While Watching the Debate

Good evening everyone.

I’m writing this post as I watch the second presidential debate, which, as you likely know, is taking place in Nashville, TN. For those who haven’t been there, the campus of Belmont is a beautiful place and I recommend visiting it if you get the chance.

As the debate grinds on, I wanted to just share my initial impressions as they come up. These are more my raw thoughts rather than a polished discussion. Did anything particular stand out to you?

9:20 Although the debate has only been going on for about twenty minutes so far, John McCain has mentioned three times, so far, the idea of having the government buy up and renegotiate bad mortgage loans. What a terrible and unconstitutional idea. Does anyone support such a plan? Do you want to pay for this scheme?

9:25 Unlike McCain, I do not like the ideas of Lieberman, Kennedy, or Feingold.

9:27 As we all know, Obama wants socialized medicine and education. Huzzah!

9:28 An important point early in the campaign was McCain’s plan to eliminate excess government and spending. He should talk more about these issues as opposed to spending more of our money.

9:37 McCain doesn’t want tax breaks for the wealthy? Doesn’t sound like a typical Republican idea. Reaganomics anyone?

9:43 McCain going on about global warming and climate change. Although I support nuclear power as he does (though for different reasons), I worry that his environmental plans will require increased government regulation.

9:49 We need offshore oil drilling to help ease our oil troubles. McCain is right.

9:54 McCain should continue to hammer Obama on the issue of healthcare (though he should avoid jokes because too few of his are funny.)

9:56 Obama says healthcare is a right, but we all know who he thinks should pay for this “right”. Are not our rights God given? You know, stuff like liberty, free speech, free association and the like? Pretty sure healthcare doesn’t qualify as a right.

10:21 Obama thinks that we need to rebuild the economies of the former Soviet Republics? Great idea! Even if it was constitutional, I’m sure our weak economy can support it.

10:27 A league of Democracies? Thank you Woodrow Wilson! Nothing warms my heart like mortgaging our national sovereignty.

Toward the end there, I guess you notice that I didn’t make too many comments. Starting about 10:00, the main thought running through my head was, “when will this be over?” Oh well. I’m sure that we will all be waiting “eagerly” for the next one.

7 Replies to “While Watching the Debate”

  1. I’m curious – if we have God-given rights, how do we utilize those rights when we are sick or dead? If we have the God-given right to “life”, doesn’t that require being alive? Shouldn’t basic healthcare be available so that people can take advantage of their rights? I think if conservatives are typically “pro-life”, that means they should be more than “pro-existence” or “pro-conception.” We shouldn’t stop our caring for a child right after it comes out of it’s mother’s womb. If abortion is abhorrent, so are deaths due to malnutrition, ignored medical conditions, or diseases left untreated. Rights are indeed given by God, not the Constitution – it’s high time we started honoring God by serving others (whether through taxes, tithing, public service, or whatever means) instead of focusing on how we will keep the most money in our wallets to pay for the “services” of healthcare, education, and the like.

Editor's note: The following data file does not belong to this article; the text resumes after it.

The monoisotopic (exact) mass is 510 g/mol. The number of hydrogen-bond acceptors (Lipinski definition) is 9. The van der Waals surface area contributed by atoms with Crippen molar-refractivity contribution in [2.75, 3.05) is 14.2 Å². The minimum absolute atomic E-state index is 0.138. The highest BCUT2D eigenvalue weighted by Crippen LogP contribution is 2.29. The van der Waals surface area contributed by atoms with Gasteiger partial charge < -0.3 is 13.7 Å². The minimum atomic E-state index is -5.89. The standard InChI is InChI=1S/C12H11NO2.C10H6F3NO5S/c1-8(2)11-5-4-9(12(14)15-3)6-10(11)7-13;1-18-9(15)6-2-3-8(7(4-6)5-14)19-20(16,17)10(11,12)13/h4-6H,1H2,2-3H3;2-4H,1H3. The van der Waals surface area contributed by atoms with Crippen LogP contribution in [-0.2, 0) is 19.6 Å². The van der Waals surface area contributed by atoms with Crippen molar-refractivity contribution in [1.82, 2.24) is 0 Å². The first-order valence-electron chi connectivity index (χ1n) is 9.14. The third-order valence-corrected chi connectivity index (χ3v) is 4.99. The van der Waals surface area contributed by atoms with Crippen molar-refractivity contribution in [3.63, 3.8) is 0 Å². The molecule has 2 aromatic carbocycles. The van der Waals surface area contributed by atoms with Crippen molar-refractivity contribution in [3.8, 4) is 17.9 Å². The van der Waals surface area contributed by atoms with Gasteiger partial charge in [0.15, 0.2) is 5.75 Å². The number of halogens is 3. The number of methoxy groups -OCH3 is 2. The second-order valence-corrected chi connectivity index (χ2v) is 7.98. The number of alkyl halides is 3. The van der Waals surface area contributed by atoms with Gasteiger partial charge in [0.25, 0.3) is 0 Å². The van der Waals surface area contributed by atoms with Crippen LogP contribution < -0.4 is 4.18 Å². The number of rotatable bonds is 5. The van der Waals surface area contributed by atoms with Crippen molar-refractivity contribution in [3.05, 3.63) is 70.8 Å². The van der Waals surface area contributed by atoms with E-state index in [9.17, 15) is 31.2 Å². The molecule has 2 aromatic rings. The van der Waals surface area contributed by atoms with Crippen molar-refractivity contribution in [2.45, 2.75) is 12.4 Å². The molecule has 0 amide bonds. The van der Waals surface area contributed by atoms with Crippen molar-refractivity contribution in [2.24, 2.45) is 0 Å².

2. There are a number of things people need in order to survive in our world. Paramount among these is both food and shelter with healthcare a little bit lower on the list. The question is though; do people have a right to these items? For example, if I am starving, can I legally steal from you or anyone else in order to feed myself? Or if I am without a home, can I demand quarter from you? At the same time, if I am sick, can I force you, under penalty of law, to give me medical care or can I thieve medicine from a doctor? Of course I cannot. One important facet of our society is the belief that my survival cannot infringe on your survival or wellbeing.

    I would like to say that everyone has adequate food shelter and healthcare, but if they do not, who should provide for them? So many times liberals say that the government should do so. One glaring problem with this solution is the fact that the government has no legal authority to do so. Then again, even if it did have such power, should it exercise it? When does one have to take personal responsibility or can one rely on society to cover one’s needs? But Joshua, you might say, you’ve never had to do without. Here you are wrong. For the last several years when it comes to healthcare, many times I had to do without. I cannot recall specifically when I had health insurance last. It was 2003 I think. Unfortunately, I was in a situation where I was unable to afford it. There were several times when I thought I should go to the doctor, but did not do so due to lack of money. Should I be able reach into either your or the doctor’s pocket in order to cover my expense? Does my “right” to healthcare supercede your right to your property and your wealth?